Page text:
There's No Place Like Home for the Holidays
This year is weird. There, I said it. Nothing has been normal, and as the numbers of COVID cases continue to climb, normal doesn’t seem to be coming back in the near future. Many of us had hoped the pandemic would be under control by the fall and winter holidays so we could see family and friends in a normal-ish way. Unfortunately, that’s simply not the case. All recommendations from the CDC and the Arkansas Department of Health have been clear: Just stay home.
Although this is disappointing, it doesn’t change the nature of the holidays. We have adjusted and readjusted our work, home, school, family, and social lives all year long, and we can do it again to insure our own safety and the safety of those we love (and those we don’t even know).
Recent statistics have highlighted the lag time between exposures, hospitalizations, and deaths related to COVID-19. Based on how the time frames work on average, those who are exposed on Thanksgiving could greatly increase death tolls around Christmas time. At the very least, those exposed and sickened would likely be sick at Christmas.
The CDC and the Arkansas Department of Health are STRONGLY urging people not to travel for Thanksgiving to avoid spreading COVID-19 across the country. With this in mind, it is important to consider that staying home and away from those you love this Thanksgiving could be the kindest thing you ever do for them, and they for you.
How can I stay safe this holiday season?
The following people SHOULD NOT participate in any in-person holiday events to avoid the risk of exposing others:
- Anyone who has test positive for the coronavirus and should be isolating even if they do not have symptoms.
- Anyone recently exposed to someone diagnosed with coronavirus/COVID-19 and is in their quarantine period, even if they have tested negative during that time.
- Anyone experiencing symptoms of COVID-19 which may include: fever, chills, cough, shortness of breath or difficulty breathing, fatigue, muscle or body aches, headache, new loss of taste or smell, sore throat, congestion or runny nose, nausea or vomiting, diarrhea, or otherwise feeling unwell.
What can I do instead of a big extended family dinner?
There are lots of ways to have a safe and happy Thanksgiving this year like:
- Having a small dinner with your own household. You can decorate and play games or make it very low-key.
- Hosting a virtual dinner with extended family and friends through Zoom or other video technology. Zoom is even waiving their 40 minute limit for free users on Thanksgiving!
- If Thanksgiving and Black Friday shopping are part of your traditions, online shop instead! You can even combine online shopping and Zooming by sharing your screen with a friend or family member to shop together.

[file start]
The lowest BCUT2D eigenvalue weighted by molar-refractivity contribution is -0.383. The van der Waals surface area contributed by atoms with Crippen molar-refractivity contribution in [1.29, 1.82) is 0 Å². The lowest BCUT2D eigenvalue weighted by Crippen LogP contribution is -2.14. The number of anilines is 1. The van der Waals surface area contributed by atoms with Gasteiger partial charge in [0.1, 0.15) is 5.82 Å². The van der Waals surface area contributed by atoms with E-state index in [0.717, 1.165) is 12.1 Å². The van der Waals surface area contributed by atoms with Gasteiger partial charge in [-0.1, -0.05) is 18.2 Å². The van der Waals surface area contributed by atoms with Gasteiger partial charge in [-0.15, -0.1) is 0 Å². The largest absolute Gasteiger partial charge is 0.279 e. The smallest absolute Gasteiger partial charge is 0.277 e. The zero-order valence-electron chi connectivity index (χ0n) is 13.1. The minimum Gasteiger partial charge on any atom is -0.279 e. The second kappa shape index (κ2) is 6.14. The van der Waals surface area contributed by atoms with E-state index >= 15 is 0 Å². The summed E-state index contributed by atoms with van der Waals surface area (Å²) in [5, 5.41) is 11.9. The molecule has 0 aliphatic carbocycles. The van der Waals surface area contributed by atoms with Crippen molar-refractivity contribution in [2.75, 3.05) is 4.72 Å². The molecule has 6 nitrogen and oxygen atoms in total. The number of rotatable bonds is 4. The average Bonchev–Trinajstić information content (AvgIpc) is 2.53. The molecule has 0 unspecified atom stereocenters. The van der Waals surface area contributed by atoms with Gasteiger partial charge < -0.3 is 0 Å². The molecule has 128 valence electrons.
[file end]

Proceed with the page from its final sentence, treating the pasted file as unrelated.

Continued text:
Some “medium risk” activities include:
- Having a small group (less than 10 people) outdoor dinner with family and friends while maintaining physical distance of at least 6 feet and wearing cloth face coverings (masks). If you are meeting with ANYONE outside your household, masking and physical distancing are very important precautions to take.
- Going to an outdoor holiday activity such as a pumpkin patch, Christmas tree lot/farm, walk-through holiday light display, or other similar large outdoor venue where mask use is enforced and people can maintain physical distance.
- In-person shopping at times when stores are not busy, masking is enforced, and physical distance can be maintained.
The Arkansas Department of Health recommends that we AVOID these high risk activities:
- Taking an elderly relative out of a nursing facility, hospital, or retirement community
- Traveling outside the local area
- In-person shopping during any peak times like Black Friday sales
- Large indoor gatherings with people outside your household, including with other family or friends
- Attending other indoor events like parties, movies, etc. where many people from many households are likely to attend.
It’s not just about this year
Even though it can be difficult to think about doing the holidays differently this year, it only takes one sick person at a gathering where precautions are not taken or are lax to spread the virus among your entire family, friend group, church, neighborhood, or whomever is present. It may help to think about it this way: It’s not just about this one Thanksgiving, it’s about all the Thanksgivings, Christmases, and birthdays to come. If even one person dies or their quality of life is severely impacted by this year’s gathering, you will be reminded of it every year to come.
Stay safe. Stay home.